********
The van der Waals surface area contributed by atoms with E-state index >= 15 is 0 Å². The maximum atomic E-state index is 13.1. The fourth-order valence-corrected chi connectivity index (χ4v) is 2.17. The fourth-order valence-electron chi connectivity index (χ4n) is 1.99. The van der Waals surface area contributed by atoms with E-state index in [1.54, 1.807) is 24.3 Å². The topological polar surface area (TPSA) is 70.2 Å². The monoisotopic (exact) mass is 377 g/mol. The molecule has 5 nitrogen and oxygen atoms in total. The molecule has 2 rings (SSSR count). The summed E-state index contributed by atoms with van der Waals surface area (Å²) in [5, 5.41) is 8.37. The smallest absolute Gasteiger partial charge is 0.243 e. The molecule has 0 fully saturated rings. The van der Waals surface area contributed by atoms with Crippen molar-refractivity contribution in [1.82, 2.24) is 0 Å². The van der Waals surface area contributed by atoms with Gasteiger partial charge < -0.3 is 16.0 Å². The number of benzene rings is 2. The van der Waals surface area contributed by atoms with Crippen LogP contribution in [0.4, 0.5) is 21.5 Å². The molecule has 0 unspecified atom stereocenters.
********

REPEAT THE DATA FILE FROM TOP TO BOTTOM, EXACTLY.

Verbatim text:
The van der Waals surface area contributed by atoms with E-state index >= 15 is 0 Å². The maximum atomic E-state index is 13.1. The fourth-order valence-corrected chi connectivity index (χ4v) is 2.17. The fourth-order valence-electron chi connectivity index (χ4n) is 1.99. The van der Waals surface area contributed by atoms with E-state index in [1.54, 1.807) is 24.3 Å². The topological polar surface area (TPSA) is 70.2 Å². The monoisotopic (exact) mass is 377 g/mol. The molecule has 5 nitrogen and oxygen atoms in total. The molecule has 2 rings (SSSR count). The summed E-state index contributed by atoms with van der Waals surface area (Å²) in [5, 5.41) is 8.37. The smallest absolute Gasteiger partial charge is 0.243 e. The molecule has 0 fully saturated rings. The van der Waals surface area contributed by atoms with Crippen molar-refractivity contribution in [1.82, 2.24) is 0 Å². The van der Waals surface area contributed by atoms with Gasteiger partial charge < -0.3 is 16.0 Å². The number of benzene rings is 2. The van der Waals surface area contributed by atoms with Crippen LogP contribution in [0.4, 0.5) is 21.5 Å². The molecule has 0 unspecified atom stereocenters.